Cherokee Foothils National Scenic Byway, South Carolina


Once used as a path by the Cherokee Indians and European fur traders, the Cherokee Foothills National Scenic Byway is a 118-mile long road that provides a scenic alternative to I-85 when traveling from the border of Georgia and South Carolina to the North Carolina state line or vice versa. This slower paced route takes you through peach orchards and passes by lakes, waterfalls, parks and roadside farm stands. Carrick Creek Falls is a popular spot to cool off by wading in the water. You'll get to see impressive landmarks such as Table Rock Mountain, visit historic bridges and get a taste of authentic Southern hospitality by staying at a bed and breakfast. Visit scenic11.com for more information on what to see and do along this scenic route.

Connecticut River Byway, New England


The Connecticut River byway spans almost 500 miles and encompasses numerous highways, byways and waterways along the Connecticut River in New Hampshire and Vermont. It follows the path of New England's longest and most powerful river and is full of history and tradition. Along this route, you'll discover delightful covered bridges, historical buildings and museums and quiet rural roads with farmers markets and farm stands. The best way to navigate the dozens of scenic roads that make up the Connecticut River Byway is with the Byway Guide, which contains 12 mapped itineraries of the different regions. You can also find itineraries for bicycling and paddling your way along the river in a kayak or canoe.

North Shore Drive, Minnesota


The North Shore Scenic Drive in Minnesota winds its way along the shoreline of Lake Superior, the largest freshwater lake in the world. This 142-mile journey starts in Duluth, cutting a path along the edge of the Sawtooth Mountains where rivers and streams create stunning waterfalls as they plummet over the cliffs into the lake. Surrounded by forests of aspen, pine and birch, you'll find plenty of trails and historic points of interest. The Split Rock Lighthouse will keep you busy for hours or even days if you decide to camp or find lodging at a historic retreat like Naniboujou Lodge. The scenic drive concludes at Grand Portage, near the Canadian border. Midwest Weekends offers is a mile-by-mile guide of everything to see and do along the North Shore Drive.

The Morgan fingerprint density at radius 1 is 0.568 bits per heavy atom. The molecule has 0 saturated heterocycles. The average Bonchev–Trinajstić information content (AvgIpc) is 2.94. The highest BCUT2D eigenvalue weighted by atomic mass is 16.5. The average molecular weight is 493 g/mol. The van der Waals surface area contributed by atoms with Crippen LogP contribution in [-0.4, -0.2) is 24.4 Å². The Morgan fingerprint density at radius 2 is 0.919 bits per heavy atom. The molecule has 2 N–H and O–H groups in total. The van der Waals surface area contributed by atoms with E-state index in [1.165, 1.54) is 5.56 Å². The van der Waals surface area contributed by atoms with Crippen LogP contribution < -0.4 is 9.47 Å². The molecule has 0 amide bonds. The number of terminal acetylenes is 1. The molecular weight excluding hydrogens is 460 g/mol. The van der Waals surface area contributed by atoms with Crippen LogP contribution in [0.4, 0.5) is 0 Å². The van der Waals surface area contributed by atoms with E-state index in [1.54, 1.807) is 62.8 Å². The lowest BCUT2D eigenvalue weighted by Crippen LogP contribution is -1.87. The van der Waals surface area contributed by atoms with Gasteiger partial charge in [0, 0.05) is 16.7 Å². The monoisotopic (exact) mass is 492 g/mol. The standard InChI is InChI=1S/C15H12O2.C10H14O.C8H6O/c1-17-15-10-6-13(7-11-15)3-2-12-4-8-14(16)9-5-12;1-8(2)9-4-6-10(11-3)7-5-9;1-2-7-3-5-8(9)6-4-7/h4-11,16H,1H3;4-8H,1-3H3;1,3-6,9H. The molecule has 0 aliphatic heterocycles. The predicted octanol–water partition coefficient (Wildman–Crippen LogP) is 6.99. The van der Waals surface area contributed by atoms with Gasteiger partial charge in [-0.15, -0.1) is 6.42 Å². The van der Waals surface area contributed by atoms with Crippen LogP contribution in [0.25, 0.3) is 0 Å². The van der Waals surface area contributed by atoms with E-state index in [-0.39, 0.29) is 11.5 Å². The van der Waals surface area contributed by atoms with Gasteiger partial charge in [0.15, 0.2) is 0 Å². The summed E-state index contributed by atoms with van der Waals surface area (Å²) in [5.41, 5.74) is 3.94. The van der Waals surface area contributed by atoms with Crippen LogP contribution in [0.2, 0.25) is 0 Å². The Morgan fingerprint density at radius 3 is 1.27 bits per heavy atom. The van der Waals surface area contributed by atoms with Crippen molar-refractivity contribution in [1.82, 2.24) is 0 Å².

Brandywine Valley Scenic Byway, Delaware


The Brandywine Valley Scenic Byway is a 12-mile route that begins in Wilmington, Delaware and travels to Kennett Square, Pennsylvania. This short drive contains a high concentration of historic sites, magnificent estates and incredible gardens, showcasing some of the finest examples of American aristocracy - namely the legacy of the du Pont family dynasty. Starting in downtown Wilmington at Rodney Square, home of the luxurious Hotel du Pont and the du Pont Theatre, the byway provides views and access to elegant estates created and maintained by heirs to the du Ponts, like Nemours, Winterthur and Longwood Gardens. Covering over 1,000 acres, Longwood Gardens features over 11,000 different kinds of plants grown both indoors and outdoors. National Geographic has more information on starting a Brandywine Valley road trip from the opposite end at Longview Gardens.

Chuckanut Drive, Washington


Washington State Route 11, better known as Chuckanut Drive, is a 21-mile scenic drive along the stunning coastline running between Burlington and Bellingham. The cliff side road hugs the base of Chuckanut Mountain, winding its way through evergreen forests with the shimmering water of the Pacific Ocean always in view from the other side. This relatively short drive has more to offer than just its scenic views. Chuckanut Manor is a popular bed and breakfast and for great seafood dining with an award-winning wine list, check out the Oyster Bar on Chuckanut Drive. The Seattle Times mile-by-mile guide features a complete list of all the attractions and points of interest.

Silver Thread Byway, Colorado